Given Mary's economic and family circumstances, her staying with her husband is a rational choice; in fact, it may be the best option that she now has. However, her depression and her concern for her son and for her deteriorating relationship with him increase. What are community agencies to do?

Impact of traditional domestic violence policies on low-income families in the child welfare system

Current solutions to domestic violence offer tremendous help and important options to women who have resources and who want to leave their partners or end their relationships. Women can petition the court to evict violent men, can move to a shelter, can ask the police to arrest their partners, and can fight more effectively for custody in some states. Current solutions also offer some hope to end or reduce violence from men who are mandated to batterers' programs. Research suggests that approximately 60% of the men who enter programs are non-violent at three-year follow-up ( Gondolf, 2000 ).

But what about everyone else? What about Mary and her husband, who refuses intervention, at least in the way it is currently offered? Advocates have always said that women have the right to be in safe and respectful relationships. The domestic violence movement's historic goal has been to end violence and coercion, not to have women leave their relationships. Are there any new and untried ways to make this possible? Or even to explore the problem more thoroughly?

A second concern is for the many other women in the child welfare system, who, in addition to domestic violence, experience poverty, depression and substance abuse. What do domestic violence "solutions" offer to them and their families? What additional public policies and practices should advocates formulate to help them and their families?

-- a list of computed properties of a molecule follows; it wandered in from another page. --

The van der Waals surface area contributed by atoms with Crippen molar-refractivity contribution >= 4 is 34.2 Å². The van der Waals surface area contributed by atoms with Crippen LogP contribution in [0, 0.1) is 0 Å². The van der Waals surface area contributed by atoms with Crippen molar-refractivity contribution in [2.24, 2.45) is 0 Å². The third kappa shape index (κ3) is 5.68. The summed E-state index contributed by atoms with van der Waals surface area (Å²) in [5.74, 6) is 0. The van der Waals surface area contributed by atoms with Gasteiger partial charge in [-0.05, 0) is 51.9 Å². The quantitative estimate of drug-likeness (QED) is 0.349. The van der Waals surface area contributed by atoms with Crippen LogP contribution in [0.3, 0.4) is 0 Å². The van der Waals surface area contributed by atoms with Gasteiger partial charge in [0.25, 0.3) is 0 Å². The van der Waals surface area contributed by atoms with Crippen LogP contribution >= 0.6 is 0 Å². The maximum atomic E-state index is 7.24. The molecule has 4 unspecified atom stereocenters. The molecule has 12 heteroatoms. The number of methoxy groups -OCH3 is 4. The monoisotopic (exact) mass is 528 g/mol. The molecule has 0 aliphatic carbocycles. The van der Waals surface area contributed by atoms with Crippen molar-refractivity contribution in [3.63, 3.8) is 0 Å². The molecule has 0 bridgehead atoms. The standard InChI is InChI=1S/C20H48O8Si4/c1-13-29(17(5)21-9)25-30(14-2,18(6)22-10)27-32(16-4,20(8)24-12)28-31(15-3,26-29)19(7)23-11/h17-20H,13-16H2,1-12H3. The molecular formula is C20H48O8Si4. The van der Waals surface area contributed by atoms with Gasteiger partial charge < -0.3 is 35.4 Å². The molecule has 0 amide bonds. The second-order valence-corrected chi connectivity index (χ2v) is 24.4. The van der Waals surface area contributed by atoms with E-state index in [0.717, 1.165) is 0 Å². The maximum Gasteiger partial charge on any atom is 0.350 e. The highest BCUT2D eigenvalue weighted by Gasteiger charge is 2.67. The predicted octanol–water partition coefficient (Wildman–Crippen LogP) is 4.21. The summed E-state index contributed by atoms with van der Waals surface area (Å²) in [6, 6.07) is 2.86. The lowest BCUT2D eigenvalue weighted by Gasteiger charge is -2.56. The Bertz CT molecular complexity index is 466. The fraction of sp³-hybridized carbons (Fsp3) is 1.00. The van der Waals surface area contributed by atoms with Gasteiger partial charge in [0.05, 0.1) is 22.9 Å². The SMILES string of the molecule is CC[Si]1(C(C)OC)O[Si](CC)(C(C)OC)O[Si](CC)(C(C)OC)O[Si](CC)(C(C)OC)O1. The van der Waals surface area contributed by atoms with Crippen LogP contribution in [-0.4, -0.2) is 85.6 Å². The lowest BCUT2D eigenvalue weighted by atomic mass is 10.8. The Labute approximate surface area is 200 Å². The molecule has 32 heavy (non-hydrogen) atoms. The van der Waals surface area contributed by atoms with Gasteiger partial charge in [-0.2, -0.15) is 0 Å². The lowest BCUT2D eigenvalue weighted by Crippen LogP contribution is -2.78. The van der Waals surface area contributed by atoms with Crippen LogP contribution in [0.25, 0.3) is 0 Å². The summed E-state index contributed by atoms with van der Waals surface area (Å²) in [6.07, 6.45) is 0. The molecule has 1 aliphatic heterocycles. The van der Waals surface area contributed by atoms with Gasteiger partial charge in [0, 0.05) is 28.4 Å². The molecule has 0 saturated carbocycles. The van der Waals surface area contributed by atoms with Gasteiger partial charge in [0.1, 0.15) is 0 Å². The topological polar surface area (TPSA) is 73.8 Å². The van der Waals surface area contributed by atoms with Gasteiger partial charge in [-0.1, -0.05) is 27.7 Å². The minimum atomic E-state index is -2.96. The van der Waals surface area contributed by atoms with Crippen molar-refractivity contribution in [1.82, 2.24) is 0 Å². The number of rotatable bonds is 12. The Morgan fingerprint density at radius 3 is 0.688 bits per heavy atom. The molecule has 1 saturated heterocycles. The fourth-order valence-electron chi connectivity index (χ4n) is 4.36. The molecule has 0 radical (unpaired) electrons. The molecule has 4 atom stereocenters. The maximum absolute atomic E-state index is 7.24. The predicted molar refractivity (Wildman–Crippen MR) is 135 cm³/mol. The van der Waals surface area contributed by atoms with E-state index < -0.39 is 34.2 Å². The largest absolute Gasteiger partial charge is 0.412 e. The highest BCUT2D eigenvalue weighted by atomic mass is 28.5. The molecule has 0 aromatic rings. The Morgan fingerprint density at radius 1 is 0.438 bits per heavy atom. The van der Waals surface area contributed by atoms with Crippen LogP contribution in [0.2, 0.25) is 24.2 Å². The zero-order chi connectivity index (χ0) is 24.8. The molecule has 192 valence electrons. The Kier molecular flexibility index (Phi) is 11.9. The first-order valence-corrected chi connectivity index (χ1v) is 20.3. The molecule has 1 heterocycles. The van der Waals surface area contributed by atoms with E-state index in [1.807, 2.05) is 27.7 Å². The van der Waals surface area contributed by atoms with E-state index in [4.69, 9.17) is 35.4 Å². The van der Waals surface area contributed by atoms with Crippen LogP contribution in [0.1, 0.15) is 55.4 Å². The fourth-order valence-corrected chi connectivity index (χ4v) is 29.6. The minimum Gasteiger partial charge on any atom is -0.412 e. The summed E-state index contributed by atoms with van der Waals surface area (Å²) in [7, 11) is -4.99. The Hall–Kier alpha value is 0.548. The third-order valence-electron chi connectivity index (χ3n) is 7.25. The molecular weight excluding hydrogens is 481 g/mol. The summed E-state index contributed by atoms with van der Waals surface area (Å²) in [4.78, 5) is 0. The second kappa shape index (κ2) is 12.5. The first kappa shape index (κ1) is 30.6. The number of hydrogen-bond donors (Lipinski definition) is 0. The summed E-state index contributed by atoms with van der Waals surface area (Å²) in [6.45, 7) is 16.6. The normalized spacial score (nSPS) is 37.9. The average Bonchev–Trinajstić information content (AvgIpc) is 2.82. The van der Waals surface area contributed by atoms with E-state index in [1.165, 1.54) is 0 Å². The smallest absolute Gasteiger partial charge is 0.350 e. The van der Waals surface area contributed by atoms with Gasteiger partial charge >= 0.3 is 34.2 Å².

Here is how current solutions are too limited. Poor women now face child welfare workers, judges in family and juvenile courts, police, and mental health providers who believe that they know the "answer" to a domestic violence "case;" they learned these answers from domestic violence advocates: offer the abused woman shelter, support groups, legal remedies, counseling, and advocacy so she can leave her relationship. Arrest the batterer, mandate educational groups, and make a serious effort to monitor his compliance. When battered women don't "comply" with these solutions, when they refuse to immediately leave their partners or pursue available services - often for very sound reasons - then the women "fail," and systems can turn against them, minimizing the violence, labeling them as "not ready," too passive, or otherwise incompetent. With these labels, systems - including domestic violence services - withdraw support and sometimes resources.

When children are involved, the stakes are even higher. When the mother - or the father - refuses to use available options, and children are at risk of harm, for example, professionals understandably start to worry about them. Sometimes they threaten to remove children from their parents' care.

Yet, when current solutions for the woman offer only the choice of leaving, and she decides that the better of two poor options is to remain in a relationship, what do we recommend to child protection workers and court personnel who, with good reason, need the violence to stop? To date, arrest and removal of the batterer are our preferred answers. But what happens when arrest is a solution that the woman does not wish to pursue because her partner will lose his job, end up with a record, or have his probation revoked and be sent back to prison? Or what if she fears that calling the police will lead to her arrest? Or maybe she believes that the arrest and a mandatory prosecution will harm more than help her family. Are we willing to envision additional solutions?

As we add the police and child protective services to the inadequate mix of "solutions," sometimes together, the dilemmas grow more difficult. In several states, legislatures have made it a felony to commit domestic violence in the presence of a child. In some counties in these states, children are automatically referred from the police to CPS, expanding the number of investigations without increasing resources to help anyone.